17 Top Rated Tourist Attractions in Wyoming

Jul 22, 2021

When visiting the US, people often flock to the big cities, like New York and San Francisco, but Wyoming is a true hidden gem, filled with vast open spaces and stunning mountain scenery. This large, sparsely populated state is ideal for travelers who want to get away from it all, but still find some sort of modern-day culture, as well as stunning natural sites and remarkable wildlife.

Wyoming is home to a top notch arts scene and a lively city that's known for a little something of everything.

Unlike many US states, Wyoming has been virtually untouched by the onslaught of visitors who flood the other popular destinations. The little-touristed state offers a refreshing chance to get away from it all. For visitors to plan a fantastic getaway to Wyoming, consult our travel itinerary for the best places to visit and things to do in Wyoming.

Grand Teton National Park

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Grand Teton National Park: en.wikipedia.org

Spanning 1,260 square miles of pristine land in Wyoming, Grand Teton National Park is one of America's largest wildlife refuges and home to some of the best scenery in the US. With over 300 miles of trails, including a network of jeep roads connecting all the smaller peaks, some of the park's highlights include the world's most accessible Yellowstone River and its namesake, Grand Teton, a 14,000-foot peak that forms the centerpiece of the park. The mountain's sheer granite cliffs were formed over a long period of geologic time, making it an ideal spot to watch wildlife like bears and bighorn sheep as well as observe rock climbers and other hikers scaling the trail of Mt. Moran to the west and Taggart Lake to the east.

Yellowstone National Park

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Yellowstone National Park: en.wikipedia.org

The world's first National Park was originally the world's largest natural volcanic wonderland. It was here that the world's first forest fire occurred in 1815, resulting in a massive underground landslide that opened the entire volcanic system and started the park's spectacular geysers, hot springs, mudpots, and waterfalls. While some of these have since dried up, the park is home to a wide array of species including bears, bison, elk, moose, wolves, deer, and caribou. The 2,000-plus-square-mile park can be divided into three areas: the lower, geothermal area includes some of the park's major sights, including Hayden Valley, where one can take a hike through the scenic wonderland of volcanic pastures and through-the-rock meadows, and Old Faithful Geyser, where one can see hot springs, mudpots, geysers, and blowholes erupt. The largest section of the park is where the geothermal features have dried up, creating the barren landscape that prompted early travelers and pioneers to note the beauty of Yellowstone as an example of a "great piece of the world." Geyserland is home to Big Spring, where one can see the fumaroles of boiling water where water is heated by underground gases. It is in the geyserland area where one can see the world's greatest concentration of free-roaming bison herds and wildlife. The park is also famous for its colorful spas.

Rocky Mountain National Park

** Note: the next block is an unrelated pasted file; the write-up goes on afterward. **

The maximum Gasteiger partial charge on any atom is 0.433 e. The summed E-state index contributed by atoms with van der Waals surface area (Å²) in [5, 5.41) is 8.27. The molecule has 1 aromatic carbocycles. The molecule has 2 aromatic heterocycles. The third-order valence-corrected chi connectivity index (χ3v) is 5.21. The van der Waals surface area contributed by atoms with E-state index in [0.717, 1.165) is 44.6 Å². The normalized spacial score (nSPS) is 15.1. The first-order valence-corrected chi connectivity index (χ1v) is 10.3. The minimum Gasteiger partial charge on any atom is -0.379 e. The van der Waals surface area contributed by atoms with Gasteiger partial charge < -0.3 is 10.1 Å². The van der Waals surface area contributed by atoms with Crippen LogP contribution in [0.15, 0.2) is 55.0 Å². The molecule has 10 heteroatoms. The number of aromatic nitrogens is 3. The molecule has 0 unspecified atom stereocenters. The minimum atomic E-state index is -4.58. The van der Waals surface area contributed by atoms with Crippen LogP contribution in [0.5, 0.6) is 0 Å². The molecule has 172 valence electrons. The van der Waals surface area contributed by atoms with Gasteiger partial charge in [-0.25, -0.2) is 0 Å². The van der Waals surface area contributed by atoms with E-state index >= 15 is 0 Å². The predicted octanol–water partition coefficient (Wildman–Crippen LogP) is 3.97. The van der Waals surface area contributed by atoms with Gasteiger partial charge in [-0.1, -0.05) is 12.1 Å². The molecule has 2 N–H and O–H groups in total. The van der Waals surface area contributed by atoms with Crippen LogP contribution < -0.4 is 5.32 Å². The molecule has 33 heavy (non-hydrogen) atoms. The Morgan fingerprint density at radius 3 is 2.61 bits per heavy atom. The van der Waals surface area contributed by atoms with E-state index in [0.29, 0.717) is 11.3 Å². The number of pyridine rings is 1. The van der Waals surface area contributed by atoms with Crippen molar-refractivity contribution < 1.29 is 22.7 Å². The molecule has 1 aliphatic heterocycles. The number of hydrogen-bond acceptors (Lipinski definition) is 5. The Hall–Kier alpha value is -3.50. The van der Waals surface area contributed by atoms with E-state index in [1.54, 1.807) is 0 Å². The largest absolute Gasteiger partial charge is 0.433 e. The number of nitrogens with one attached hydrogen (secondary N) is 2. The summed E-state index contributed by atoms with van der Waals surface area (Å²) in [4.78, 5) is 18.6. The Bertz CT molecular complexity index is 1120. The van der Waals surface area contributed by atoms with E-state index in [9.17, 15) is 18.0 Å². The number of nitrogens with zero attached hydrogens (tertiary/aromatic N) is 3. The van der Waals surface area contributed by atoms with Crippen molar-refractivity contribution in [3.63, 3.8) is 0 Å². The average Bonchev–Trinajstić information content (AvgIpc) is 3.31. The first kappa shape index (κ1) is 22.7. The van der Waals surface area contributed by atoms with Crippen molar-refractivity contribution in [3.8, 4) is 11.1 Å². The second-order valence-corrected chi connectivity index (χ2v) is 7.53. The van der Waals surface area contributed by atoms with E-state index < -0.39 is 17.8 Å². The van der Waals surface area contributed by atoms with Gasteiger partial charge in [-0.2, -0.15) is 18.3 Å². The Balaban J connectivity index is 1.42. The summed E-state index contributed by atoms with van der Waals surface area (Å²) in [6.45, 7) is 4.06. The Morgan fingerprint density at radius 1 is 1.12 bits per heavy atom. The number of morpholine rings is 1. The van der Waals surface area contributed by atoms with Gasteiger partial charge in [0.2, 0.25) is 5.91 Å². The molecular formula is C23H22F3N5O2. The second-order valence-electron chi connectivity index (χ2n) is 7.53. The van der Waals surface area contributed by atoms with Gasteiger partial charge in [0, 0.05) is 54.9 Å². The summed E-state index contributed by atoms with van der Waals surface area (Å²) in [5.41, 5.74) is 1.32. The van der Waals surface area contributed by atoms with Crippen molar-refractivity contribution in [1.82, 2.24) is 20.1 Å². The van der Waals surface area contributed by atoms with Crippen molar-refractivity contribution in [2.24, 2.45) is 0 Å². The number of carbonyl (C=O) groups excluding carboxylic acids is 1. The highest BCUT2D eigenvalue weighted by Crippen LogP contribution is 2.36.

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Rocky Mountain National Park: en.wikipedia.org

Standing in stark contrast to the expansive beauty of the Rockies, this tiny park occupies a large area in northwestern Wyoming. Established in 1899, the park preserves a little known biological and geological legacy in the form of thousands of years old petrified logs and petroglyphs, as well as a series of natural arches, called petrified forests. The more interesting formations are in the side of the mountains where stream valleys carved out of the limestone formations. There are a number of paved hiking and biking trails that can be enjoyed by visitors.

National Museum of Wildlife Art

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National Museum of Wildlife Art: en.wikipedia.org

The National Museum of Wildlife Art is the only museum in the world devoted entirely to wildlife art. Located on Elk Mountain in the Rocky Mountains of western Wyoming, the museum features a collection of paintings, drawings, sculptures, photographs, and other works depicting animals that includes paintings of dinosaurs, images of birds, large cats, bison, elk, and polar bears. Many of the works of art in this unusual museum originated as trophies, as prizes won at annual contests held by various hunting clubs. To promote interest in hunting, the museum's collection includes works by top artists as well as the paintings of unlicensed "amateurs," the people who entered the contests. Another highlight of a visit is the opportunity to see and touch the various animals, from bears to elk and turtles to bighorn sheep, that inspired the artworks. The museum is open daily, except Thanksgiving, Christmas Day, and New Year's Day, when it closes at 2 PM.

Jackson Hole

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Jackson Hole: en.wikipedia.org

In the heart of the Grand Teton National Park lies Jackson Hole, a colorful and bustling town famous for its restaurants and resorts, as well as the National Elk Refuge, a beautiful wildlife preserve with natural rock amphitheaters, waterfalls, and fenced trails. During the summer months, Jackson is packed with tourists who head out to the Teton Village area, an almost exclusive enclave set on the shores of Jackson Lake, which is also the winter playground for locals skiing in all four Teton mountains and more. In contrast to the high-end resorts, day trips out from Jackson can include snowshoeing, ice climbing, rafting, and white-water kayaking.

Devils Tower National Monument

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Devils Tower: en.wikipedia.org